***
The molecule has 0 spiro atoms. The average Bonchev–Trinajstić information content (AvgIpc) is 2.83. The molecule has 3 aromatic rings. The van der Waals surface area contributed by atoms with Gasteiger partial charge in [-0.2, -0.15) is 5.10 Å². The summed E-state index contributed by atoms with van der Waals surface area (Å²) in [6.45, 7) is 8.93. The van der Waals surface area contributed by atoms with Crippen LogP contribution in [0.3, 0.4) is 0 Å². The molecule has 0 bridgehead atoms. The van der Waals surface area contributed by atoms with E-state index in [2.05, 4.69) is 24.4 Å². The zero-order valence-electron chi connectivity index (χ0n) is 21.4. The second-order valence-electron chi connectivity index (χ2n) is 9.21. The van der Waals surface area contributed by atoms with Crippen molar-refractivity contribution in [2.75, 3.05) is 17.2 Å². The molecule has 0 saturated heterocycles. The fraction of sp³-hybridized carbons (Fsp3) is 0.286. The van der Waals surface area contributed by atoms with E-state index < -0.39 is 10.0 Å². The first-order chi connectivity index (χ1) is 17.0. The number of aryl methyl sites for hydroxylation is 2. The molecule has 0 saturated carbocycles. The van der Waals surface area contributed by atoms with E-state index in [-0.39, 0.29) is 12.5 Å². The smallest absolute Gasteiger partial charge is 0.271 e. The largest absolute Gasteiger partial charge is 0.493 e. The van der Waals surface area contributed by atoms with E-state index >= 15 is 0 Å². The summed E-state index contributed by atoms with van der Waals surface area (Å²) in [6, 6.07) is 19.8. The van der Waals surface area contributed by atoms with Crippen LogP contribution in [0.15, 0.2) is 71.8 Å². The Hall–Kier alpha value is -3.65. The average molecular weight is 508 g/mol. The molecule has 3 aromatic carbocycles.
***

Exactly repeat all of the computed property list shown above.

The molecule has 0 spiro atoms. The average Bonchev–Trinajstić information content (AvgIpc) is 2.83. The molecule has 3 aromatic rings. The van der Waals surface area contributed by atoms with Gasteiger partial charge in [-0.2, -0.15) is 5.10 Å². The summed E-state index contributed by atoms with van der Waals surface area (Å²) in [6.45, 7) is 8.93. The van der Waals surface area contributed by atoms with Crippen LogP contribution in [0.3, 0.4) is 0 Å². The molecule has 0 bridgehead atoms. The van der Waals surface area contributed by atoms with E-state index in [2.05, 4.69) is 24.4 Å². The zero-order valence-electron chi connectivity index (χ0n) is 21.4. The second-order valence-electron chi connectivity index (χ2n) is 9.21. The van der Waals surface area contributed by atoms with Crippen molar-refractivity contribution in [2.75, 3.05) is 17.2 Å². The molecule has 0 saturated heterocycles. The fraction of sp³-hybridized carbons (Fsp3) is 0.286. The van der Waals surface area contributed by atoms with E-state index < -0.39 is 10.0 Å². The first-order chi connectivity index (χ1) is 17.0. The number of aryl methyl sites for hydroxylation is 2. The molecule has 0 saturated carbocycles. The van der Waals surface area contributed by atoms with E-state index in [-0.39, 0.29) is 12.5 Å². The smallest absolute Gasteiger partial charge is 0.271 e. The largest absolute Gasteiger partial charge is 0.493 e. The van der Waals surface area contributed by atoms with E-state index >= 15 is 0 Å². The summed E-state index contributed by atoms with van der Waals surface area (Å²) in [6, 6.07) is 19.8. The van der Waals surface area contributed by atoms with Crippen LogP contribution in [0.15, 0.2) is 71.8 Å². The Hall–Kier alpha value is -3.65. The average molecular weight is 508 g/mol. The molecule has 3 aromatic carbocycles.